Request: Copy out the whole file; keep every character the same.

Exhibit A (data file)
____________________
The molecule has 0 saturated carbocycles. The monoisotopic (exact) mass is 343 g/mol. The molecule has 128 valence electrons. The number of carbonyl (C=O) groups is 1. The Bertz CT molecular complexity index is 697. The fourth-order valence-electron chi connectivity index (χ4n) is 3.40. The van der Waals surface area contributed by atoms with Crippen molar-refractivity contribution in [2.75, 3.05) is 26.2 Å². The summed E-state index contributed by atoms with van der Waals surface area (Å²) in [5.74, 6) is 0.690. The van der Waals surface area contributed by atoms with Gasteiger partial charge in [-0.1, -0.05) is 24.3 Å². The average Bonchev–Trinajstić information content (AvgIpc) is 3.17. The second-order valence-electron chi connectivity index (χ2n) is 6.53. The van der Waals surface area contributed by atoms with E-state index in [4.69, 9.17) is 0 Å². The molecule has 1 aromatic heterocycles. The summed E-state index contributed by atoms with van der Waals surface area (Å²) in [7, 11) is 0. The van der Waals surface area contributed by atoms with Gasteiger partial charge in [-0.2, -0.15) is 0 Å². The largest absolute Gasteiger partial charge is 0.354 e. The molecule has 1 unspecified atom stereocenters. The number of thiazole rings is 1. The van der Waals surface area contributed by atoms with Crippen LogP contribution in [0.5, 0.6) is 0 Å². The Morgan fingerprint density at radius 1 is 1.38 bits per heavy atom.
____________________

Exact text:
The molecule has 0 saturated carbocycles. The monoisotopic (exact) mass is 343 g/mol. The molecule has 128 valence electrons. The number of carbonyl (C=O) groups is 1. The Bertz CT molecular complexity index is 697. The fourth-order valence-electron chi connectivity index (χ4n) is 3.40. The van der Waals surface area contributed by atoms with Crippen molar-refractivity contribution in [2.75, 3.05) is 26.2 Å². The summed E-state index contributed by atoms with van der Waals surface area (Å²) in [5.74, 6) is 0.690. The van der Waals surface area contributed by atoms with Gasteiger partial charge in [-0.1, -0.05) is 24.3 Å². The average Bonchev–Trinajstić information content (AvgIpc) is 3.17. The second-order valence-electron chi connectivity index (χ2n) is 6.53. The van der Waals surface area contributed by atoms with E-state index in [4.69, 9.17) is 0 Å². The molecule has 1 aromatic heterocycles. The summed E-state index contributed by atoms with van der Waals surface area (Å²) in [7, 11) is 0. The van der Waals surface area contributed by atoms with Gasteiger partial charge in [-0.2, -0.15) is 0 Å². The largest absolute Gasteiger partial charge is 0.354 e. The molecule has 1 unspecified atom stereocenters. The number of thiazole rings is 1. The van der Waals surface area contributed by atoms with Crippen LogP contribution in [0.5, 0.6) is 0 Å². The Morgan fingerprint density at radius 1 is 1.38 bits per heavy atom.